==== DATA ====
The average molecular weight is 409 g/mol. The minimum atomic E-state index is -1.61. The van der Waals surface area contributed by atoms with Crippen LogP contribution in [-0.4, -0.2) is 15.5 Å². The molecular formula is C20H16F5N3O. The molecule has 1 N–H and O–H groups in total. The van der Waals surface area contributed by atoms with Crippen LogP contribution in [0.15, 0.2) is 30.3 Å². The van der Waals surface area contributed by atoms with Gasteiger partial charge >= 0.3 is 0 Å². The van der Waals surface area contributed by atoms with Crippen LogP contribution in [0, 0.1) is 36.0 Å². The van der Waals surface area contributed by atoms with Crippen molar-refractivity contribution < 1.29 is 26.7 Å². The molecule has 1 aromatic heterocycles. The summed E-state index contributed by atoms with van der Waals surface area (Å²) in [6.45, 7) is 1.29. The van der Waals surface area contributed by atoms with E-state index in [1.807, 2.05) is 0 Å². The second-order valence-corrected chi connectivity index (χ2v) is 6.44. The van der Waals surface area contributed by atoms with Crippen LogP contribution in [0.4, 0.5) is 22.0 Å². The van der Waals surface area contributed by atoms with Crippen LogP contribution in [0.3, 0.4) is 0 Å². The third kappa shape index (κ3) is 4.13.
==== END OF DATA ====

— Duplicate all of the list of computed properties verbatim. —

The average molecular weight is 409 g/mol. The minimum atomic E-state index is -1.61. The van der Waals surface area contributed by atoms with Crippen LogP contribution in [-0.4, -0.2) is 15.5 Å². The molecular formula is C20H16F5N3O. The molecule has 1 N–H and O–H groups in total. The van der Waals surface area contributed by atoms with Crippen LogP contribution in [0.15, 0.2) is 30.3 Å². The van der Waals surface area contributed by atoms with Gasteiger partial charge >= 0.3 is 0 Å². The van der Waals surface area contributed by atoms with Crippen LogP contribution in [0, 0.1) is 36.0 Å². The van der Waals surface area contributed by atoms with Crippen molar-refractivity contribution < 1.29 is 26.7 Å². The molecule has 1 aromatic heterocycles. The summed E-state index contributed by atoms with van der Waals surface area (Å²) in [6.45, 7) is 1.29. The van der Waals surface area contributed by atoms with E-state index in [1.807, 2.05) is 0 Å². The second-order valence-corrected chi connectivity index (χ2v) is 6.44. The van der Waals surface area contributed by atoms with Crippen LogP contribution in [0.4, 0.5) is 22.0 Å². The van der Waals surface area contributed by atoms with Crippen LogP contribution in [0.3, 0.4) is 0 Å². The third kappa shape index (κ3) is 4.13.